Collaborative translation: How New Zealand’s translators came together to translate the country’s founding document into 30 languages
It’s not often that I get goose bumps during a presentation at a language industry event. But as I sat and listened to Mandy Hewett’s talk entitled ‘Collaborative translation for the future of New Zealand’ about a group of volunteer translators who set out to translate one of New Zealand’s most important documents into 30 languages, the hairs on my arms started to stand on end. It’s a story of collaborating for the greater good. It’s a story worth telling.
But let’s start at the beginning. Back in 2015, the New Zealand Society of Translators and Interpreters (NZSTI) was celebrating its 30thanniversary and wanted to mark the occasion by doing something special; something that would showcase the high quality and professionalism in translation that the society promotes. Shortly after, the Treaty Times 30 project was born. The idea? To translate the Treaty of Waitangi, New Zealand’s founding document, into 30 languages.
What is the Treaty of Waitangi?
The Treaty of Waitangi was a document produced by the British Crown in 1840 which set out British sovereignty over New Zealand. In order for the indigenous tribes to understand what the Treaty, written in English, said, Lieutenant-GovernorWilliam Hobson tasked Henry Williams, a native English speaker, to produce a translation into Māori overnight! Even by today’s translation industry standards, that’s a rush job and a half. The incredibly short time period allowed for translation, the lack of revision by additional linguists, and the vast difference in the understanding around concepts like governorship and sovereignty between the British and the Māori, led to a deeply flawed translation. You might call it an off-the-charts translation ‘blooper’ – one that has since led to misunderstandings and resentment, disputes over land ownership, the confiscation of Māori lands, and not least the New Zealand wars which lasted for almost 30 years (1845-1872).
Today, both the English and the Māori versions of the Treaty are recognised in New Zealand. The Waitangi Tribunal was established in 1975 to deal with claims arising from the Treaty of Waitangi. The Treaty is fundamental to law and life in New Zealand – its principles apply to all citizens.
Translating the Treaty into 30 languages
Mandy Hewett is a professional translator who translates from Italian and French into English, specialising in environment, sustainability and ecology. Having grown up in England, Mandy now lives in New Zealand with her family. She was in charge of co-ordinating the translators on the Treaty Times 30 project, and she kindly agreed to talk to us about the highlights and challenges of this collaborative translation project.
Mandy, what sparked the idea of translating the Treaty into other languages and how did you decide which languages to translate into?
As you mention in your introduction, some members of the Wellington Branch of NZSTI were trying to come up with a way to celebrate the 30th anniversary of the founding of NZSTI and highlight the role of professional translators and interpreters. Ceci Titulaer, a Spanish <> English translator, came up with the wildly ambitious idea of translating the Treaty of Waitangi into 30 languages, one language for each year that the society had been in operation. At first everyone thought it was an impossible idea but then we realised it was the perfect way to achieve those aims and also for everyone involved to contribute something to New Zealand, the country that had welcomed many of us as recent immigrants.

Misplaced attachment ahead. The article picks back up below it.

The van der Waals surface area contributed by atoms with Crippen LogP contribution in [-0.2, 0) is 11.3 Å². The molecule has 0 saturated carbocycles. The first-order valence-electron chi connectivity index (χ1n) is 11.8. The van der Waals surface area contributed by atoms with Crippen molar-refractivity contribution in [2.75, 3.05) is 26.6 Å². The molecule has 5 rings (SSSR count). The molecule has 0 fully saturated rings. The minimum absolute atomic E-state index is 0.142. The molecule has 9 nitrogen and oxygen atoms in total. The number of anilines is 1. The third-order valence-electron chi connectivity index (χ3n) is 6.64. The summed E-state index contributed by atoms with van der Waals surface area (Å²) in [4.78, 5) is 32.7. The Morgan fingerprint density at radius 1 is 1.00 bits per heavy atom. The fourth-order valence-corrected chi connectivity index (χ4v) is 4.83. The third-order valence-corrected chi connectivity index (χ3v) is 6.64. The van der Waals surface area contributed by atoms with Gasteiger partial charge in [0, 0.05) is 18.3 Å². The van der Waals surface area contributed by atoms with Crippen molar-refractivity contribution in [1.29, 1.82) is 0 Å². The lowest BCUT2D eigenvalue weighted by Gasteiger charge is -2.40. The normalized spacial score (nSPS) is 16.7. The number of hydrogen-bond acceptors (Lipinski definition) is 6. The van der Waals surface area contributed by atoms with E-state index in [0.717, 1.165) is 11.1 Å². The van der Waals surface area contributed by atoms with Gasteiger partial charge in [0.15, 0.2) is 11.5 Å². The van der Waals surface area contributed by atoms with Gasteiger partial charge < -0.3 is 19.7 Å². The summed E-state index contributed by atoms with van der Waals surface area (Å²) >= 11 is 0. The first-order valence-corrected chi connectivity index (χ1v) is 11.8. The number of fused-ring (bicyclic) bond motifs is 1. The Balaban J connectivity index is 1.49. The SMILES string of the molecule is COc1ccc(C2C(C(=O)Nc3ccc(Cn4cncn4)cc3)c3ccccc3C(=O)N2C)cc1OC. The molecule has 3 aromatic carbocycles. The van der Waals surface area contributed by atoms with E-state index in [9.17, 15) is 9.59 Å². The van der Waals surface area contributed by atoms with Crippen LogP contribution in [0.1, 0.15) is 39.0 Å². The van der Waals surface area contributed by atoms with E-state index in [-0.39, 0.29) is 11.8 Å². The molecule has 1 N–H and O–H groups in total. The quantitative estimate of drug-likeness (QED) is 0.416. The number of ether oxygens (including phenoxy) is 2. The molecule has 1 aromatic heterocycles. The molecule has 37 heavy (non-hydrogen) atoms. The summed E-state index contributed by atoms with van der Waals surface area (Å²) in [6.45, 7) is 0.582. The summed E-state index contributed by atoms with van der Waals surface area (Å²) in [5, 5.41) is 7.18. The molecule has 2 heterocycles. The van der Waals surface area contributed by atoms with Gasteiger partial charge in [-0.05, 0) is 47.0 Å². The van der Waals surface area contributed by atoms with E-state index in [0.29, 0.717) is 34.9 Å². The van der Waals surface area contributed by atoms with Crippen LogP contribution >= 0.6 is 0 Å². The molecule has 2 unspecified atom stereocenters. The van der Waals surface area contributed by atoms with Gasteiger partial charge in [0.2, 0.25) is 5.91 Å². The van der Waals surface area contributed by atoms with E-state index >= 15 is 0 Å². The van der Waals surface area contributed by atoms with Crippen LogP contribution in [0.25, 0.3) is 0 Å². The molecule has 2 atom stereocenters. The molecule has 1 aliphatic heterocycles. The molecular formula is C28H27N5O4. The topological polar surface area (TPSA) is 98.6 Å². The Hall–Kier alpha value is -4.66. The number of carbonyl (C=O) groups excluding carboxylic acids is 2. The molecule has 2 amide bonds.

The list of languages came from the translators themselves! We needed at least three translators for a language to be included in the project so we contacted all members of NZSTI to ask for volunteers. That gave us the list of languages and then, for any language that needed another translator or two, we contacted New Zealand University language departments, the Australian Society of Interpreters and Translators and finally New Zealand ethnic community organisations.
Translating any document into 30 languages is no mean feat. It must have taken a huge amount of organisation. Where did you start?
We started with an attitude of ‘let’s make this happen’ and by forming a great team of project organisers! Everyone on the project was a volunteer and there was no formal management structure – each volunteer organiser contributed the time and skills that they could. Then we made some key decisions: to translate both versions of the Treaty, the version in English and the version in te reo Māori, to publish the translations in book form, both physical and online, and to gift the target texts to the people of New Zealand. You can read the translations here.
You decided from the start to apply the translation industry standard of translation, editing and proofreading (TEP), to showcase the high-quality translation and professionalism that the NZSTI promotes.Can you tell us a little bit about how that TEP process worked in practice?
NZSTI definitely promotes a three-phase process for all professional translation and the Treaty Times 30 team was fully committed to a robust process. However, we adapted the process for the unusual circumstances of the project. Instead of a single translator doing the initial translation, for this project we decided that at least three individual translators should produce a translation independently. As soon as there were at least three translators for a target language, all those translators were given the two source texts and asked to produce their own translation of those texts (the source text for the te reo version of the Treaty was a back translation into English because there are very few translators who can translate from te reo Māori).
When all translators for that target language had completed their individual translations, the editing phase was started. They were given a shared spreadsheet containing all the translations and asked to work together to revise the target texts and produce versions that they agreed were the best possible. In most cases this was a combination of all the individual texts, improved by discussions (sometimes very long discussions!) about the best rendition of tricky terms and phrases. In a few cases, one of the individual translations was agreed as being the best and didn’t need very much improvement.